- In the ExtractZionData dialog box is the Layers to Clip parameter as illustrated below. Note that the layer names in the check box are the same as the layers of the Zion map service in the table of contents. Check the box next to each layer that you want to be included in your download.
- The Area of Interest parameter is used to digitize an area of interest that will be used to clip each of the layers selected in the Layers to Clip parameter. Click the Area_of_Interest symbol and digitize a polygon on the map.
- Other input parameters, Feature Format and Raster Format, can be modified or left as default.
- Click OK to run the geoprocessing task.
The output is returned from the server and written to the location set in your geoprocessing scratch workspace environment.
When the task completes, open the Results window to view the results of the task. Double-click output.zip to open the compressed file, then extract the data to a location of your choice.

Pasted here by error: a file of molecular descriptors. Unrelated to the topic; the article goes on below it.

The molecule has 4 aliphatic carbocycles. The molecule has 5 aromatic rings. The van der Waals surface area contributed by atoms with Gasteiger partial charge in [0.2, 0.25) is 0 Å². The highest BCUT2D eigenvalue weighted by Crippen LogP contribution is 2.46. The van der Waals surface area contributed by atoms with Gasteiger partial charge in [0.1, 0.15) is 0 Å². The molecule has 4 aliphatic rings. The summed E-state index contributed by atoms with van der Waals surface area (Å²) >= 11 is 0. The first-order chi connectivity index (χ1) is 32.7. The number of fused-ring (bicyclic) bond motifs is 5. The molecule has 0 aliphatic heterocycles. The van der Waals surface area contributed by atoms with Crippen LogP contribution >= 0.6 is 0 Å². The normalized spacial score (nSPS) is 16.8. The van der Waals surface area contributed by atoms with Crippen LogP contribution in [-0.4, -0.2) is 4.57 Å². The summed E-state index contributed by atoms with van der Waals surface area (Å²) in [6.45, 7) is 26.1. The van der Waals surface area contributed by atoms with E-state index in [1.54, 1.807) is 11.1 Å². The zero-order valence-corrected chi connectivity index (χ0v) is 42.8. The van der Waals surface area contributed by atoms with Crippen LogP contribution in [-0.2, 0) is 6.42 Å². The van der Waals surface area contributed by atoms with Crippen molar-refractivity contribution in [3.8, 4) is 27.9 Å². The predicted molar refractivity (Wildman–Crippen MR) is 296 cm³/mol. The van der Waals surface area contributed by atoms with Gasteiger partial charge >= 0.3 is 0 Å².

Customizing the geoprocessing service source model
The previous example uses the model tool Extract Data Task from the Server toolbox. This model does nothing more than set parameters for the Extract Data tool. If you copy the model tool to a new custom toolbox, it can be opened in ModelBuilder and edited. The Extract Data Task model contains the input variables Spatial Reference and Customized Spatial Reference Folder, which are not exposed as model parameters. Spatial Reference has a default value, Same as Input, which means the spatial reference of the output files is the same as the input layers. If you want to get a spatial reference of the output files, which is different from that of the input files, you can set Spatial Reference as an input parameter so that when the model tool dialog box is opened, a different spatial reference can be specified. The variable Custom Spatial Reference Folder is an optional parameter that allows you to specify a path to a folder that contains custom and/or standard spatial references.